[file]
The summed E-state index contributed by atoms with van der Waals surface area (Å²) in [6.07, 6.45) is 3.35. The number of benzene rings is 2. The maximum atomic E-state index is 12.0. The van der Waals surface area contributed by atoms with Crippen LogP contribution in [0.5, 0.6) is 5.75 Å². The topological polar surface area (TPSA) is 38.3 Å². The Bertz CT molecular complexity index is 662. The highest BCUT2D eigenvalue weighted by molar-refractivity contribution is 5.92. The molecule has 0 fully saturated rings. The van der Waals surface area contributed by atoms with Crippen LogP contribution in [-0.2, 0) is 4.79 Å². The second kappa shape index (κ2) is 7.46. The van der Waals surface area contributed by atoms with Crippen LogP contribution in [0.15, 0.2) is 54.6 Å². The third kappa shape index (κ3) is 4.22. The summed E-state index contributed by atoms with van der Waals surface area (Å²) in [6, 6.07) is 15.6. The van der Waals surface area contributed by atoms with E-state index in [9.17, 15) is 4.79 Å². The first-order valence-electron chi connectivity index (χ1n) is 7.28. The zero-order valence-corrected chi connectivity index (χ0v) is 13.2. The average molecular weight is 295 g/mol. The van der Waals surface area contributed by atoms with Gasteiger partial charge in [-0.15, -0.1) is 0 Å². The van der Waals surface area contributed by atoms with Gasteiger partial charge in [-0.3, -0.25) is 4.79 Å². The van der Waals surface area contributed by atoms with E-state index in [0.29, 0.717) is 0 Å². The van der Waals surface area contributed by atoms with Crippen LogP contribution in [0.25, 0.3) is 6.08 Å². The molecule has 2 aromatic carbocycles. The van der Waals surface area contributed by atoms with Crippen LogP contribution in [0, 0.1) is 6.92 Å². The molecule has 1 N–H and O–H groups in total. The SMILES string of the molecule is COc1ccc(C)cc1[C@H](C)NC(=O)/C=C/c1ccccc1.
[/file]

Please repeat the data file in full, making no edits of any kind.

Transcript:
The summed E-state index contributed by atoms with van der Waals surface area (Å²) in [6.07, 6.45) is 3.35. The number of benzene rings is 2. The maximum atomic E-state index is 12.0. The van der Waals surface area contributed by atoms with Crippen LogP contribution in [0.5, 0.6) is 5.75 Å². The topological polar surface area (TPSA) is 38.3 Å². The Bertz CT molecular complexity index is 662. The highest BCUT2D eigenvalue weighted by molar-refractivity contribution is 5.92. The molecule has 0 fully saturated rings. The van der Waals surface area contributed by atoms with Crippen LogP contribution in [-0.2, 0) is 4.79 Å². The second kappa shape index (κ2) is 7.46. The van der Waals surface area contributed by atoms with Crippen LogP contribution in [0.15, 0.2) is 54.6 Å². The third kappa shape index (κ3) is 4.22. The summed E-state index contributed by atoms with van der Waals surface area (Å²) in [6, 6.07) is 15.6. The van der Waals surface area contributed by atoms with E-state index in [9.17, 15) is 4.79 Å². The first-order valence-electron chi connectivity index (χ1n) is 7.28. The zero-order valence-corrected chi connectivity index (χ0v) is 13.2. The average molecular weight is 295 g/mol. The van der Waals surface area contributed by atoms with Gasteiger partial charge in [-0.15, -0.1) is 0 Å². The van der Waals surface area contributed by atoms with Gasteiger partial charge in [-0.3, -0.25) is 4.79 Å². The van der Waals surface area contributed by atoms with E-state index in [0.29, 0.717) is 0 Å². The van der Waals surface area contributed by atoms with Crippen LogP contribution in [0.25, 0.3) is 6.08 Å². The molecule has 2 aromatic carbocycles. The van der Waals surface area contributed by atoms with Crippen LogP contribution in [0, 0.1) is 6.92 Å². The molecule has 1 N–H and O–H groups in total. The SMILES string of the molecule is COc1ccc(C)cc1[C@H](C)NC(=O)/C=C/c1ccccc1.